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Is There a Doctor in the House?





As a society, we are obsessed with health.. and doctors. Television is saturated with shows such as Embarrassing Bodies, 24 Hours in A&E, Doctors, Casualty, Holby City, ER, Scrubs.. to name a few. They are an integral part of our entertainment culture, these healers - the ones you go to when you feel bad and who make you feel good again. In some cases, doctors can even act as a friend to the old, lonely or poor.

      Doctors are naturally seen as kind and helpful people, there to fix you when you go wrong, so what makes some films to portray doctors as terrifying threats, there to deceive or hurt you? Are we simply afraid of things that we don’t understand or did Harold Shipman prove that there really is something to fear? - Let’s take a look into the films that present doctors as secretive, manipulative and ultimately malicious...

      A Clockwork Orange is a 1971 Stanley Kubrick film adapted from the 1962 novel by Anthony Burgess. The film comes in two parts, the second of which is basically its protagonist vs the British Establishment. Alex (Malcolm McDowell) is injected with a test drug to ‘cure’ him of his deviancies. The doctors portrayed in the film are altogether uncaring and horrid to Alex throughout his ordeal, which caused the film to be taken the wrong way by many critics who assumed Kubrick to be sympathising with a reprobate of the worst kind.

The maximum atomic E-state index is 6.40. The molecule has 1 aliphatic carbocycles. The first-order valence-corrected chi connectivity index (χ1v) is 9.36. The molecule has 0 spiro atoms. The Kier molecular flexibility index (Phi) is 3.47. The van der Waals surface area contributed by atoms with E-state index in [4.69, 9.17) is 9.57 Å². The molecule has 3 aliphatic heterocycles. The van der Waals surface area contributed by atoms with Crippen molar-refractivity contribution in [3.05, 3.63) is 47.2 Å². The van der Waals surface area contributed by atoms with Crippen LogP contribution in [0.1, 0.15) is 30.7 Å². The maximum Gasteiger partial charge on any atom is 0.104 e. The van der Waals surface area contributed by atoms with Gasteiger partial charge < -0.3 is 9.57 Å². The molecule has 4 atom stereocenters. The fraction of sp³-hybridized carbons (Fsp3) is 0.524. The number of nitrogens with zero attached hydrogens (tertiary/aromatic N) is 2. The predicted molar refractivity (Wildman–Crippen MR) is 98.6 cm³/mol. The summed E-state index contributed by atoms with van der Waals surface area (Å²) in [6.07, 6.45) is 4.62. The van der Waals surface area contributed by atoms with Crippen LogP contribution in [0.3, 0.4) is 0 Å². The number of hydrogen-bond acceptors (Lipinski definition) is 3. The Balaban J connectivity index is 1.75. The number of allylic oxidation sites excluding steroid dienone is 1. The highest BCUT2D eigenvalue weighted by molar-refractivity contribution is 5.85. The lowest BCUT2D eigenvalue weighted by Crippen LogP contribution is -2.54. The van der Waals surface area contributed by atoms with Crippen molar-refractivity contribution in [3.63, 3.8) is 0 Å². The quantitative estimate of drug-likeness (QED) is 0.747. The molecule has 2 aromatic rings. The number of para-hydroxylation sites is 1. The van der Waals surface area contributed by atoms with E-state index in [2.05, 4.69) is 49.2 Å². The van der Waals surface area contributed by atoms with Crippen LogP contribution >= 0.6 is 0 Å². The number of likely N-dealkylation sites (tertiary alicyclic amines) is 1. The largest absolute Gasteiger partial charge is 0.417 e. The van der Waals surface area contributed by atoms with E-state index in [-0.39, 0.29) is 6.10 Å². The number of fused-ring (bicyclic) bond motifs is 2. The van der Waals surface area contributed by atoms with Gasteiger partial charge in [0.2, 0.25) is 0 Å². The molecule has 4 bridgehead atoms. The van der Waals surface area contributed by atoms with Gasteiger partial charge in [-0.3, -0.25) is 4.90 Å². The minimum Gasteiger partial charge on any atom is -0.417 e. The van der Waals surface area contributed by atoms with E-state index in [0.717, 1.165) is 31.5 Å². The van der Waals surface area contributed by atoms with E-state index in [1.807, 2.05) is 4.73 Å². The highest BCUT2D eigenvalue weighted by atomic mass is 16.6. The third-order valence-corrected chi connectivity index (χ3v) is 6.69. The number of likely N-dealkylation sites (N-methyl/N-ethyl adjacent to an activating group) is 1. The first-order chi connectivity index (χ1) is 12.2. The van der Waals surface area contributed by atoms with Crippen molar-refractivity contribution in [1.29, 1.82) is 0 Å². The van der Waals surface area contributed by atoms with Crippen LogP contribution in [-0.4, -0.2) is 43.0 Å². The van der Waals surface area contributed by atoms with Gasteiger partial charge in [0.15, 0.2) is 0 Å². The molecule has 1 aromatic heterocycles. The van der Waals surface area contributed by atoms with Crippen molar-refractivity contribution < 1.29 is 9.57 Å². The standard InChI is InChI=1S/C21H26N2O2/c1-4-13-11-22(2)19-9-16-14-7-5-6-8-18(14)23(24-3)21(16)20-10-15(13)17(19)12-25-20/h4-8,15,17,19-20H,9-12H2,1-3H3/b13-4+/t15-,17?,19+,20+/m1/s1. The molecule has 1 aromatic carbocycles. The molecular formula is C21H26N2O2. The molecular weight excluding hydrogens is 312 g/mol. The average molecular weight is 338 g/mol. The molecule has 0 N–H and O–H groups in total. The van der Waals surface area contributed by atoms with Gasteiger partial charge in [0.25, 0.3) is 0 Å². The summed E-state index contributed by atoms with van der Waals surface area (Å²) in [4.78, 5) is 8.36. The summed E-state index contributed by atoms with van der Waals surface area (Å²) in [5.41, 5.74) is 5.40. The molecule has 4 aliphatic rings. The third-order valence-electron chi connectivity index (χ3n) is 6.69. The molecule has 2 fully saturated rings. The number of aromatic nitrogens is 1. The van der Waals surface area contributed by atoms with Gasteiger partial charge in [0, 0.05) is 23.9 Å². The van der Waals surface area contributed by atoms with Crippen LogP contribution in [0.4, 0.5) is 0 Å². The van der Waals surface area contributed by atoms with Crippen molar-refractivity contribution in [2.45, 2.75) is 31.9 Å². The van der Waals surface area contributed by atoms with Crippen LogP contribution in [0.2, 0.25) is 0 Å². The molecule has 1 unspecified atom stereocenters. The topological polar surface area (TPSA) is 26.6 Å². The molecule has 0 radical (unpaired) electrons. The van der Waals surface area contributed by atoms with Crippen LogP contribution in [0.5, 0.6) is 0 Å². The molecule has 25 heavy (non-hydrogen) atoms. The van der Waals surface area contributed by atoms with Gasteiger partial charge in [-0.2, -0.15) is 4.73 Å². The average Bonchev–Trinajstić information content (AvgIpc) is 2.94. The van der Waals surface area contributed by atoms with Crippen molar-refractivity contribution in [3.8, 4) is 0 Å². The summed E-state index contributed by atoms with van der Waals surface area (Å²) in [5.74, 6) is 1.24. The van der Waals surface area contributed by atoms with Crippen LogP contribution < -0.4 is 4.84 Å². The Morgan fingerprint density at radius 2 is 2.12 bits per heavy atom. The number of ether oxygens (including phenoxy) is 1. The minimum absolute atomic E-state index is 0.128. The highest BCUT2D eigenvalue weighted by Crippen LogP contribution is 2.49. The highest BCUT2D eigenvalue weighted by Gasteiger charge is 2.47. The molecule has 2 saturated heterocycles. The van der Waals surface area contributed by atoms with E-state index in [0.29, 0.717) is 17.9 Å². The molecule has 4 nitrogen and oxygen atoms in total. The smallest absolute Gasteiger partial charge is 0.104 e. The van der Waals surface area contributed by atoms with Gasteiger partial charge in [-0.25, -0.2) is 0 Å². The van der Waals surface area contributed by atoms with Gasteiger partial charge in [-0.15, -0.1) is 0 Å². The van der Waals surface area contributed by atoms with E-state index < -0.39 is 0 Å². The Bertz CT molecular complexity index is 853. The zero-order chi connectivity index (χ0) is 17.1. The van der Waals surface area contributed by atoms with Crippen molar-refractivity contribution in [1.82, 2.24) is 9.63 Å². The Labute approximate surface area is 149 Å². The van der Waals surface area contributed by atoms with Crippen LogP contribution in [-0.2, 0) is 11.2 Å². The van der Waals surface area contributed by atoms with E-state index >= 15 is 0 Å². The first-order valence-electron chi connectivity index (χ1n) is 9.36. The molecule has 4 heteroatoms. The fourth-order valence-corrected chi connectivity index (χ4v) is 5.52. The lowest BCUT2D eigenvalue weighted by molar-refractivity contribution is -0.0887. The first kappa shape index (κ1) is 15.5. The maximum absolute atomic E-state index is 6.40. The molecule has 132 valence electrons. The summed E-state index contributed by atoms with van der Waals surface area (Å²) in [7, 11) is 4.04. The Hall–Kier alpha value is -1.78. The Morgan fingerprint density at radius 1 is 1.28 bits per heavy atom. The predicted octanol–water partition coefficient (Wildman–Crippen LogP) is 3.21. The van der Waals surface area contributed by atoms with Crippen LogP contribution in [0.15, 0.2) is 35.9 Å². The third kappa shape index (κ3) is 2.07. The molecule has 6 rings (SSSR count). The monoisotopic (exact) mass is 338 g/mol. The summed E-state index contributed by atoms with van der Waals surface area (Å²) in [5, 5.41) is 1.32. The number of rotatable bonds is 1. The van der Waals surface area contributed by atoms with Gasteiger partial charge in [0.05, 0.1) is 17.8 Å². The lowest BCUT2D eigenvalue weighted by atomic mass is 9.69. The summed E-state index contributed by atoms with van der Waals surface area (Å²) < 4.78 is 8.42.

Moving forward, One Flew Over the Cuckoo’s Nest (1975) was based on another 1962 novel by Ken Kesey about a psychiatric hospital and its inhumane practices. Nurse Ratched is widely regarded as one of the most infamous tyrants in fiction; Louise Fletcher played her in Milos Forman's film, for which she won an Oscar, but she has since denounced the role as too unsettling to watch. Cuckoo’s Nest is ultimately about the mistreatment of mental patients but it goes some way towards putting the onus on all doctors for not looking after patients as well as they could.

      There is an episode of the TV series The Hammer House of Horror (1980), entitled The Two Faces of Evil, which comes to mind when thinking of doctors who did nothing more than put the fear of God into a protagonist. For those who have seen the episode, you'll know that the doctors themselves aren’t the threat in its plot, though they have the uncanny ability to instill fear and worry into the heroine when her story is not believed and she is eventually told to leave the hospital, despite having just been in a car accident. The strangely uncomfortable way that the doctors and nurses treat her adds to the horror that she is now stuck with a man who is no longer her husband. Their dismissal of her version of events, which leads her to question her own sanity, very much reinforces her terror.